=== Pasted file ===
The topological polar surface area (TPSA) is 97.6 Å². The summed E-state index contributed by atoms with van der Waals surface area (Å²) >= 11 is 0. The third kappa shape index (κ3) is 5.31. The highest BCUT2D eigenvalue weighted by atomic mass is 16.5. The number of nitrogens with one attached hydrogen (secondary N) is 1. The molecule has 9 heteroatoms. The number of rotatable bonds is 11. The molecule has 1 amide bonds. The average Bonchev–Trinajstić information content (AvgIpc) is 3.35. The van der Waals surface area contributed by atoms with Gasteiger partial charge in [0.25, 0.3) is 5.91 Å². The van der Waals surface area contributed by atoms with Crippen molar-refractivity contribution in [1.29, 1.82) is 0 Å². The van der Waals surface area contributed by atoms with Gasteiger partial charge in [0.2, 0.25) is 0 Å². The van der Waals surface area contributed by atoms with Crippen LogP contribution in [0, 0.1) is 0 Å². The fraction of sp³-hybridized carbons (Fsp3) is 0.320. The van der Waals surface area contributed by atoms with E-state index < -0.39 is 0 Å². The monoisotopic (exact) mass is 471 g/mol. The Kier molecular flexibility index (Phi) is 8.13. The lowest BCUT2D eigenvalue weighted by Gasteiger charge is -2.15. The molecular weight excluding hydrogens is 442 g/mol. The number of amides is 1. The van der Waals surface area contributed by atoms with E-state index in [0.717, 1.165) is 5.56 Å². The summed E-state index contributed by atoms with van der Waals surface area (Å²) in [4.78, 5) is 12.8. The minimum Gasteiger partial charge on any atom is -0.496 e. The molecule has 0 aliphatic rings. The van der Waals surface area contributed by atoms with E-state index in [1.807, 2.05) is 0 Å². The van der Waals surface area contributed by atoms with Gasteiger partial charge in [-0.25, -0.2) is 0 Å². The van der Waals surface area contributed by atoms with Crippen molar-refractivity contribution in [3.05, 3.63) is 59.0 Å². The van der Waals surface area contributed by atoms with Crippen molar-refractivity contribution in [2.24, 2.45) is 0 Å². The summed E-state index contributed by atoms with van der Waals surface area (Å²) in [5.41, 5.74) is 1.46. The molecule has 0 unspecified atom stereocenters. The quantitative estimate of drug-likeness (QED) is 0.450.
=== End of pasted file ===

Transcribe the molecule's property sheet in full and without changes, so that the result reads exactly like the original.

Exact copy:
The topological polar surface area (TPSA) is 97.6 Å². The summed E-state index contributed by atoms with van der Waals surface area (Å²) >= 11 is 0. The third kappa shape index (κ3) is 5.31. The highest BCUT2D eigenvalue weighted by atomic mass is 16.5. The number of nitrogens with one attached hydrogen (secondary N) is 1. The molecule has 9 heteroatoms. The number of rotatable bonds is 11. The molecule has 1 amide bonds. The average Bonchev–Trinajstić information content (AvgIpc) is 3.35. The van der Waals surface area contributed by atoms with Gasteiger partial charge in [0.25, 0.3) is 5.91 Å². The van der Waals surface area contributed by atoms with Crippen molar-refractivity contribution in [1.29, 1.82) is 0 Å². The van der Waals surface area contributed by atoms with Gasteiger partial charge in [0.2, 0.25) is 0 Å². The van der Waals surface area contributed by atoms with Crippen LogP contribution in [0, 0.1) is 0 Å². The fraction of sp³-hybridized carbons (Fsp3) is 0.320. The van der Waals surface area contributed by atoms with E-state index < -0.39 is 0 Å². The monoisotopic (exact) mass is 471 g/mol. The Kier molecular flexibility index (Phi) is 8.13. The lowest BCUT2D eigenvalue weighted by Gasteiger charge is -2.15. The molecular weight excluding hydrogens is 442 g/mol. The number of amides is 1. The van der Waals surface area contributed by atoms with E-state index in [0.717, 1.165) is 5.56 Å². The summed E-state index contributed by atoms with van der Waals surface area (Å²) in [4.78, 5) is 12.8. The minimum Gasteiger partial charge on any atom is -0.496 e. The molecule has 0 aliphatic rings. The van der Waals surface area contributed by atoms with E-state index in [1.807, 2.05) is 0 Å². The van der Waals surface area contributed by atoms with Gasteiger partial charge in [-0.25, -0.2) is 0 Å². The van der Waals surface area contributed by atoms with Crippen molar-refractivity contribution in [3.05, 3.63) is 59.0 Å². The van der Waals surface area contributed by atoms with Crippen molar-refractivity contribution in [2.24, 2.45) is 0 Å². The summed E-state index contributed by atoms with van der Waals surface area (Å²) in [5.41, 5.74) is 1.46. The molecule has 0 unspecified atom stereocenters. The quantitative estimate of drug-likeness (QED) is 0.450.